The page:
Fast forward to Wed 8/29 I had a long weekend mini vacation so I got back to it on wednesday this time I brought out another battery that I new would work and tried that.  It didn’t even turn over the prop.  So then borrowed a buddies deep cycle gel cell batter and and turn the starter over and it did turn over with more authority but it wasn’t great.  It was however good enough to get the engine started.

I ran the engine for about 10 minutes and got the oil up to about 150 deg. The mag checks, oil pressure and oil temperature were also good. I had my buddy to a leak check while the engine was running, no leaks were noted. The idle RPM was a tiny bit low so that will need an adjustment.

Friday 8/31 I decided to change out the starter solenoid so I went down and got one installed it and tried my old batter again. It actually started it this time so that may have been part of the problem. I also checked the fuel screen again to make sure nothing was in it and everything was nice and clean.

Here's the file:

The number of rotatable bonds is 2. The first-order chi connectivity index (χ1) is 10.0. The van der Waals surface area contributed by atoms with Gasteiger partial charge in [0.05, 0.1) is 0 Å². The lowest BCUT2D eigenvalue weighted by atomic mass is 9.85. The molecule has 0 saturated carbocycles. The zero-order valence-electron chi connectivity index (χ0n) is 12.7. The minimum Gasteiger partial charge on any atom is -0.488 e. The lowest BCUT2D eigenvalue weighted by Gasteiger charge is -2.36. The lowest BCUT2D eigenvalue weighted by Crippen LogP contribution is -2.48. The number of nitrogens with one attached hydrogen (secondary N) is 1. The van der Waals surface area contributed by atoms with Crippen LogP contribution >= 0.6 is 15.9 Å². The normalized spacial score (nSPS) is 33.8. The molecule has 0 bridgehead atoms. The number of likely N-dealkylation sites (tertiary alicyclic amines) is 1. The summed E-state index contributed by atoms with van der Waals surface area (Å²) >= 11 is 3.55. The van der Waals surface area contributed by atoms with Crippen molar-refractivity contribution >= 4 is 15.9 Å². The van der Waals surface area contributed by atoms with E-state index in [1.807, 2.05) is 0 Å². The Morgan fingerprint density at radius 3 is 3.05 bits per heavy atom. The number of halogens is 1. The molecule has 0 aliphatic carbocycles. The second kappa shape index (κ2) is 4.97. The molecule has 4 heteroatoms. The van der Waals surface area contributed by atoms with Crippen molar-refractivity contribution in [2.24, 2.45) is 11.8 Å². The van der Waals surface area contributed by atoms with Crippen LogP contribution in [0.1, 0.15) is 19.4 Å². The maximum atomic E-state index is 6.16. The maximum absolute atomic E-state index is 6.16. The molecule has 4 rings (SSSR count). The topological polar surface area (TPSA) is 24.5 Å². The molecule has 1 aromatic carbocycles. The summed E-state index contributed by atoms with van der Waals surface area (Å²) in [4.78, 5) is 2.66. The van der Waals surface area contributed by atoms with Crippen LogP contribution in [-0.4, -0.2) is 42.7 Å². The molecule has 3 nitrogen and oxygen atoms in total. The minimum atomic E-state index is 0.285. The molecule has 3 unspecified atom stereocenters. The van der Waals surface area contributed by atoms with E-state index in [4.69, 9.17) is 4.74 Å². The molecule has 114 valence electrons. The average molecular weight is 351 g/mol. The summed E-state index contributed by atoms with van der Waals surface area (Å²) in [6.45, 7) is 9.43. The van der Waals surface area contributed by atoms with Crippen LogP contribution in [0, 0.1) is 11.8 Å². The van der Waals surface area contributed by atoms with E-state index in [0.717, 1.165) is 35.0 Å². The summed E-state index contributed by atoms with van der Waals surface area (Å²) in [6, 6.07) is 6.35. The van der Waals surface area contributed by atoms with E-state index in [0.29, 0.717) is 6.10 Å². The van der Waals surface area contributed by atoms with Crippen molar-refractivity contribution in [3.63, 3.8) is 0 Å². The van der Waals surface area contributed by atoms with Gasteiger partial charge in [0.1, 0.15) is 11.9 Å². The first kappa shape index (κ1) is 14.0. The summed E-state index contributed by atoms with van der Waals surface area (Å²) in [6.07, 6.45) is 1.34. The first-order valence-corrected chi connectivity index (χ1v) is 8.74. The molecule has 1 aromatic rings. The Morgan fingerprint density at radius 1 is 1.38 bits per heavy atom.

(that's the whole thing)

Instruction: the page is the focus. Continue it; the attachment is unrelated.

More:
Time spent 8 hours
Total time spent 1582 hours.

Belly pan fitting and misc nuts bolts and cotter pins

July 17, 2012

Tonight I spent several hours fitting the belly pan that I haven’t finished yet. I hadn’t checked the fit since I put the engine back on and I needed to cut out a part of it to fit around the gear leg. I also spent some time finishing up the flying wires by fairing them and then tightening the jam nut and installing the cotter pins. I also installed the second jam nut on the wing side of the wire. Finally I installed the torque tube aileron drive bolt.

Time spent 3 hours
Total time spent 1490 hours

Rigging the wing Part 2

July 16, 2012